Thus, if the tissue case holder is mounted to the front portion of the ceiling in a car and a tissue case is set on it, a person sitting on the driver's seat or assistant driver's seat can easily take out tissue paper. Thus, it is possible to prevent accidents due to inattentive driving.
Since the needles 15 are stuck into the texture of fibers of the interior material, no conspicuous scratches or stains will remain when the tissue case holder is dismounted.
As described above, since the tissue case holder according to this invention has a simple structure with a pair of hooks provided on its plate, it can be manufactured at a low cost. By inserting the hooks into the holes for collapsing formed at both ends of a tissue case one after the other and sliding the tissue case, the tissue case can be set easily and rigidly.
Also, by inserting the attachment for preventing sliding of the tissue case between the tip portion of a hook and the plate, even when a tissue case is mounted laterally on a wall surface, it will not fall off.
Also, if the plate and the pair of hooks are formed by bending an elongated plastic plate member, compactness and low cost can be achieved.
Further, if needles are provided slightly afloat from the back of the plate with the pointed tips facing toward both ends, it is possible to mount it in a position where tissue can be taken out easily by sticking the needles into an interior material of a car. Thus, it is possible to prevent accidents due to inattentive driving.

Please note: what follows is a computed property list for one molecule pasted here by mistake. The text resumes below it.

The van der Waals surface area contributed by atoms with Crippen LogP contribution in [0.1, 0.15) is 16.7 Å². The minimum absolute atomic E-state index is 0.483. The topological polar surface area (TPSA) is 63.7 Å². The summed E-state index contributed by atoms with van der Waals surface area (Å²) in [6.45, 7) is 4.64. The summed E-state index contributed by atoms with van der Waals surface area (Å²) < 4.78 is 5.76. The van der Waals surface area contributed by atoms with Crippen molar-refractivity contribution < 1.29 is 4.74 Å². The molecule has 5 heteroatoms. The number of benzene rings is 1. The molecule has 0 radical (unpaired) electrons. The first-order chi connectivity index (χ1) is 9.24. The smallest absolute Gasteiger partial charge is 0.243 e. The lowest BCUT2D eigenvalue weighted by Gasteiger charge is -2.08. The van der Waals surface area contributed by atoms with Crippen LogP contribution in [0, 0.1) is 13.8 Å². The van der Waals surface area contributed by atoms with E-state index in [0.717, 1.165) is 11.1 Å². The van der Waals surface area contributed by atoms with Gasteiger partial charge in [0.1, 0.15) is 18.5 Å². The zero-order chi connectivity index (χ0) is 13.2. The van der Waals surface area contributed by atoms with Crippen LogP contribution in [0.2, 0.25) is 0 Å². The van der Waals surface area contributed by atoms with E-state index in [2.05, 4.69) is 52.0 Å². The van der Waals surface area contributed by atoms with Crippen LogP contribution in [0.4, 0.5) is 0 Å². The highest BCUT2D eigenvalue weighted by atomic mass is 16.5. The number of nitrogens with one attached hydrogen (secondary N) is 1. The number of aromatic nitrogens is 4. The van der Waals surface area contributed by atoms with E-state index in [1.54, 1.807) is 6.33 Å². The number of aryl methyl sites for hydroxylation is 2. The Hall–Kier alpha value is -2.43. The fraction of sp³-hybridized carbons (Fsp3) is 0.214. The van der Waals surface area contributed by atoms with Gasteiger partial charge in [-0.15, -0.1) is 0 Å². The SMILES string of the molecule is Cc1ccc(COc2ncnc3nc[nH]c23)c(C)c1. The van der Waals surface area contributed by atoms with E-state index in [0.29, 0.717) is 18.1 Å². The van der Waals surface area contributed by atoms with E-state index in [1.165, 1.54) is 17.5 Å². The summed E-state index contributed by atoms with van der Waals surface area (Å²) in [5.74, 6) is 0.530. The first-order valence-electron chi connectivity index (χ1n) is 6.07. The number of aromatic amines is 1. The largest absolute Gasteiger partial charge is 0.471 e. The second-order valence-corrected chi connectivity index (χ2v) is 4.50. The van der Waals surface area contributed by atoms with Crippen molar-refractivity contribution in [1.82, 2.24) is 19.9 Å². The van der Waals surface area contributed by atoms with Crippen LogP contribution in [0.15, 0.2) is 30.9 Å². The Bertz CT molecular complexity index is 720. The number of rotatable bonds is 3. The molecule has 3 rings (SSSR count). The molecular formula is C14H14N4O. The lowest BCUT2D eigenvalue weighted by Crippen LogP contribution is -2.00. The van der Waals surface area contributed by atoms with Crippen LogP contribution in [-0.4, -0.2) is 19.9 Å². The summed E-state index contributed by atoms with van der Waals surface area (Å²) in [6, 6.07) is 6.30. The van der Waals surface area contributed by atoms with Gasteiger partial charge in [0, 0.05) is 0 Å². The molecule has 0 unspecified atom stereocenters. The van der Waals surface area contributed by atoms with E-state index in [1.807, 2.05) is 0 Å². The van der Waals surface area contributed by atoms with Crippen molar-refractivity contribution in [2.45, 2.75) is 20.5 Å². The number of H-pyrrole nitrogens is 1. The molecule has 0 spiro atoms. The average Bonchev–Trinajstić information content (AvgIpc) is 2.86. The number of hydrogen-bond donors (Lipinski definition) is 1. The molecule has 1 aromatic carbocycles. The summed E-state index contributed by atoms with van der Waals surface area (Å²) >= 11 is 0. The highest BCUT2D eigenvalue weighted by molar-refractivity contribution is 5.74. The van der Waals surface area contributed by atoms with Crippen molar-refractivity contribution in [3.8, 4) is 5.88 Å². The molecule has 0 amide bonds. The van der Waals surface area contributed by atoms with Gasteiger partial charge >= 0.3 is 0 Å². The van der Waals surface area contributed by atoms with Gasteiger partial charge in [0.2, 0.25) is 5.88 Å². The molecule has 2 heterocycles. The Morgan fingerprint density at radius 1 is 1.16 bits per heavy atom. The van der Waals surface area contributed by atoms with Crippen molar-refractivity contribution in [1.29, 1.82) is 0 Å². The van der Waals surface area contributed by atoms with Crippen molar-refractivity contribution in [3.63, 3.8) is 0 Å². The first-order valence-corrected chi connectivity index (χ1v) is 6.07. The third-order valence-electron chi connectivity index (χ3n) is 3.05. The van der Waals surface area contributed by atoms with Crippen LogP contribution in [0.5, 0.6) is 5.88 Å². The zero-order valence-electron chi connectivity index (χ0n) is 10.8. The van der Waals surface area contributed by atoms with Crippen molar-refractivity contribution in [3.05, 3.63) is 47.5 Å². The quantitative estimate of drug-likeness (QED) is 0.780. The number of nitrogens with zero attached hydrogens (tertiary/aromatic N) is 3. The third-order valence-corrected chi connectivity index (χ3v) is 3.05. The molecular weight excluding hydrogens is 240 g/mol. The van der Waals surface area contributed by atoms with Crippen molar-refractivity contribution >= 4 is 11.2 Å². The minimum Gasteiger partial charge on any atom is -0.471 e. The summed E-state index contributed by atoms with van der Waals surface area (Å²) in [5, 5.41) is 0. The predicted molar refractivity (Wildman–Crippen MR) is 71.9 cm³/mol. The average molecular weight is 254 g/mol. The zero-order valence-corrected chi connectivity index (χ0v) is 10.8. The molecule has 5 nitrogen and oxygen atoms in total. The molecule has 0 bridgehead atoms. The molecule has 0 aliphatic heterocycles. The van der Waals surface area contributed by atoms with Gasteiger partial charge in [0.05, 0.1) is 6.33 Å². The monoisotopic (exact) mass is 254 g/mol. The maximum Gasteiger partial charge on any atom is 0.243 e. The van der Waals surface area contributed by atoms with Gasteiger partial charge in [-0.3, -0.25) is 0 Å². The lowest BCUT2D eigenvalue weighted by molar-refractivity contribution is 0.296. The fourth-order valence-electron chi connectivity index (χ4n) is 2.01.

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|US8813998 *||Apr 25, 2012||Aug 26, 2014||The Procter & Gamble Company||Dispensers for sanitary tissue products|
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|US20050199770 *||Dec 27, 2004||Sep 15, 2005||Andrews Michael L.||Floor located vehicle container holder|
|US20100051576 *||Mar 4, 2010||Tran Quoc A||Container cap with aqua tissue|
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|US20110226796 *||Mar 16, 2010||Sep 22, 2011||Al-Mahnna Khaled Abdullah M||Tissue Holder and Dispenser|
|US20120273514 *||Apr 25, 2012||Nov 1, 2012||Emma Lynn Sartini||Dispensers for sanitary tissue products|
|U.S. Classification||248/309.1, 248/316.1, 248/905, 248/216.1|
|International Classification||A47K10/18, B65D83/08, A47K10/20, B60R7/08, B65D25/20|
|Cooperative Classification||Y10S248/905, B60R7/084, A47K10/18|
|European Classification||A47K10/18, B60R7/08D|
|Jul 30, 2002||AS||Assignment|
|Apr 3, 2007||FPAY||Fee payment|
Year of fee payment: 4
|Apr 12, 2011||FPAY||Fee payment|
Year of fee payment: 8
|Jun 12, 2015||REMI||Maintenance fee reminder mailed|